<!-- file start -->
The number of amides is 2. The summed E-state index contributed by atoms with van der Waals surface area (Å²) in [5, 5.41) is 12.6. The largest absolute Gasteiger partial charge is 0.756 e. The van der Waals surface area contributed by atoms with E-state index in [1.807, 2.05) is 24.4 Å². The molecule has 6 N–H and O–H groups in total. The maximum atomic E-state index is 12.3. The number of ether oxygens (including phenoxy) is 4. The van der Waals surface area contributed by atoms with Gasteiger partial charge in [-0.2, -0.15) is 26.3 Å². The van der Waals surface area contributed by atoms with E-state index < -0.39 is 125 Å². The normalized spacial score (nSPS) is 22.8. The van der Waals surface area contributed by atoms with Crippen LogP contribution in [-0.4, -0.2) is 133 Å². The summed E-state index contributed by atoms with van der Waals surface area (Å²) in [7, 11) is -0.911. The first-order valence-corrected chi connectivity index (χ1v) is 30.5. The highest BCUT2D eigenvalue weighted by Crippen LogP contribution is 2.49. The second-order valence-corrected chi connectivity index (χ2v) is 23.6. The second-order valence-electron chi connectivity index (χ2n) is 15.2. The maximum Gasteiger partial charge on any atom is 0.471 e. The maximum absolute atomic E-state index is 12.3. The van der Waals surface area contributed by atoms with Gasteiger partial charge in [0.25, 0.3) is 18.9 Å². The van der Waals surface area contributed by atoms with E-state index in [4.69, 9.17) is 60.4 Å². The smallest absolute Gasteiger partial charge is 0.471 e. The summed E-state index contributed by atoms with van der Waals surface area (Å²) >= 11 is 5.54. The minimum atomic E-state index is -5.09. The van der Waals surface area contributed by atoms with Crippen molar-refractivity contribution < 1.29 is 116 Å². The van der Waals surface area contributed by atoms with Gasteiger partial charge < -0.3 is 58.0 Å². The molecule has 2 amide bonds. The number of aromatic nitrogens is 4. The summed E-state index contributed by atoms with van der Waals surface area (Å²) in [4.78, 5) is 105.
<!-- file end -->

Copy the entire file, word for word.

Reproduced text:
The number of amides is 2. The summed E-state index contributed by atoms with van der Waals surface area (Å²) in [5, 5.41) is 12.6. The largest absolute Gasteiger partial charge is 0.756 e. The van der Waals surface area contributed by atoms with E-state index in [1.807, 2.05) is 24.4 Å². The molecule has 6 N–H and O–H groups in total. The maximum atomic E-state index is 12.3. The number of ether oxygens (including phenoxy) is 4. The van der Waals surface area contributed by atoms with Gasteiger partial charge in [-0.2, -0.15) is 26.3 Å². The van der Waals surface area contributed by atoms with E-state index < -0.39 is 125 Å². The normalized spacial score (nSPS) is 22.8. The van der Waals surface area contributed by atoms with Crippen LogP contribution in [-0.4, -0.2) is 133 Å². The summed E-state index contributed by atoms with van der Waals surface area (Å²) in [7, 11) is -0.911. The first-order valence-corrected chi connectivity index (χ1v) is 30.5. The highest BCUT2D eigenvalue weighted by Crippen LogP contribution is 2.49. The second-order valence-corrected chi connectivity index (χ2v) is 23.6. The second-order valence-electron chi connectivity index (χ2n) is 15.2. The maximum Gasteiger partial charge on any atom is 0.471 e. The maximum absolute atomic E-state index is 12.3. The van der Waals surface area contributed by atoms with Gasteiger partial charge in [0.25, 0.3) is 18.9 Å². The van der Waals surface area contributed by atoms with E-state index in [4.69, 9.17) is 60.4 Å². The smallest absolute Gasteiger partial charge is 0.471 e. The summed E-state index contributed by atoms with van der Waals surface area (Å²) >= 11 is 5.54. The minimum atomic E-state index is -5.09. The van der Waals surface area contributed by atoms with Crippen molar-refractivity contribution < 1.29 is 116 Å². The van der Waals surface area contributed by atoms with Gasteiger partial charge < -0.3 is 58.0 Å². The molecule has 2 amide bonds. The number of aromatic nitrogens is 4. The summed E-state index contributed by atoms with van der Waals surface area (Å²) in [4.78, 5) is 105.